Last Friday night a townhouse complex just steps from my house had to have some repair work done by ComEd. Something about "electrical infrastructure," "bad switch gears" and "transformers."
The residents of that complex were told that the electrical power to each of their homes would be cut off overnight and into Saturday morning.
I felt sorry for a friend of mine who lives in one of the homes. What about your electronics? Your clocks? Will your water work? Your phone? Can you flush your toilet? What if you get up in the middle of the night? Will you have any light to lead your way to the bathroom?
I badgered her with every question I could think of. I mean, how many times are we told the electricity will be turned off for hours in the middle of the night? Generally, if the electricity goes out, it just happens and you deal with it. But how does one prepare for it? I wondered.
She didn't know the answer to anything I asked. And she went to bed shortly before the electricity was cut off, sometime between 11 PM and midnight.
Best night's sleep she had in a long time, she told me the next day. Nothing terrible happened. Everything was dark, quiet, peaceful and she slept great.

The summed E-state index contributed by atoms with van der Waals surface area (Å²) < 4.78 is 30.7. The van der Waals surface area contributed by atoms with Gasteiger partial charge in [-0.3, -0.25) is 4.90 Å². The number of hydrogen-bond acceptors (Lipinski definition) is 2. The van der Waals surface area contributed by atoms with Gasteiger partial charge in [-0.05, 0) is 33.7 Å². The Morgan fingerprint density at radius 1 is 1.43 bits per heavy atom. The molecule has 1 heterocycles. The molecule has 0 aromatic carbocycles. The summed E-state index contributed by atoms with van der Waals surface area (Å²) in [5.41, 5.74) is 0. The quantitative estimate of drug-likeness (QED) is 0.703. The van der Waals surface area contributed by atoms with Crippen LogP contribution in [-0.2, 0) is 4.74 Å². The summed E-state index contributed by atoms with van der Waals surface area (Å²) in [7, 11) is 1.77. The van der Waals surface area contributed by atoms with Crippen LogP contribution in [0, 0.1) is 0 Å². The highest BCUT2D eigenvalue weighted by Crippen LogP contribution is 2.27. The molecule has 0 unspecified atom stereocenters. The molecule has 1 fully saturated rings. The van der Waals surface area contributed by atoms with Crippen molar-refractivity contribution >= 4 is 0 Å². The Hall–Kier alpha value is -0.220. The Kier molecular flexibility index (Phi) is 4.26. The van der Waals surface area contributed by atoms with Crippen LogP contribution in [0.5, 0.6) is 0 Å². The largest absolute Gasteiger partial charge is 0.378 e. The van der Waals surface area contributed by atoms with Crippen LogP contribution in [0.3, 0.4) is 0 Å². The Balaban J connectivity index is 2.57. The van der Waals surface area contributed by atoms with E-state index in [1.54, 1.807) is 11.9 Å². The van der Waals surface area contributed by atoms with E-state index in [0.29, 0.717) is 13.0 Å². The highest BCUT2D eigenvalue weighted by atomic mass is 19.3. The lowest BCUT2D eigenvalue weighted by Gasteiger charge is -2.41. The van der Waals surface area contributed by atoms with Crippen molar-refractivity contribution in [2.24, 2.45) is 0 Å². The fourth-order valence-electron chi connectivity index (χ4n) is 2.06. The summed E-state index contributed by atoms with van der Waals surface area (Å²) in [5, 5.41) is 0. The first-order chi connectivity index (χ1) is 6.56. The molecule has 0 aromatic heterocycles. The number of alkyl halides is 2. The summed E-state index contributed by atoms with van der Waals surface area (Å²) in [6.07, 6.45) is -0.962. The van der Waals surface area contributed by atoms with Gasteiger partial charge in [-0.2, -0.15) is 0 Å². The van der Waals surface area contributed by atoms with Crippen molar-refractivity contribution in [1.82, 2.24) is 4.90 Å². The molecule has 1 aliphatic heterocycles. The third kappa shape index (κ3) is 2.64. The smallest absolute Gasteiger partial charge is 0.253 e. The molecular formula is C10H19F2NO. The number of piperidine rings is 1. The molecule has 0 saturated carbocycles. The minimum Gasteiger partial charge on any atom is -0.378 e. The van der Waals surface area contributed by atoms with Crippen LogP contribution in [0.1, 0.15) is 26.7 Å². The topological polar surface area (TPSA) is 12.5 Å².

Over at my house, on Friday some time after 11 PM, an eerie darkness suddenly settled upon my house, too. Not inside my house--the house I live in at Roosevelt and State didn't need any ComEd repairs. But outside. Not only was there no light emanating from my friend's complex--other than a white work light off in the distance that the workers were using to perform the repairs--but as it turned out, all the lights on the Roosevelt Road bridge had to be turned out for the work to be performed.
And I live adjacent to the bridge.
For all practical purposes, when I turned out the lights in my house to go to sleep, my house was completely dark. As dark as it's ever been in 21 years!
And I, too, had the best night's sleep I've had in a long, long time!
Which begs the question. Why that night did both of us--and maybe others, too, who knows?--have the best night's sleep we've had in years?
Could the street lights outside our windows be interfering with a good night's rest? I always thought my house was more than sufficiently dark at night when I went to bed. But now I wonder if that's true. Could light pollution be interfering on a nightly basis?
Ironically, last week I finally decided to call my alderman to complain about 20 of the scores of globes on the Roosevelt Road bridge being burnt out. The bridge is getting darker and darker, I whined, and it's dangerous and looks terrible, I said. At this rate, the entire bridge is going to be burnt out.
Now I think maybe I spoke too soon. Maybe that should happen. Maybe that should be the goal: to let the lights on the whole bridge burn out.
Maybe the neighbors will get a chance to sleep like babies.
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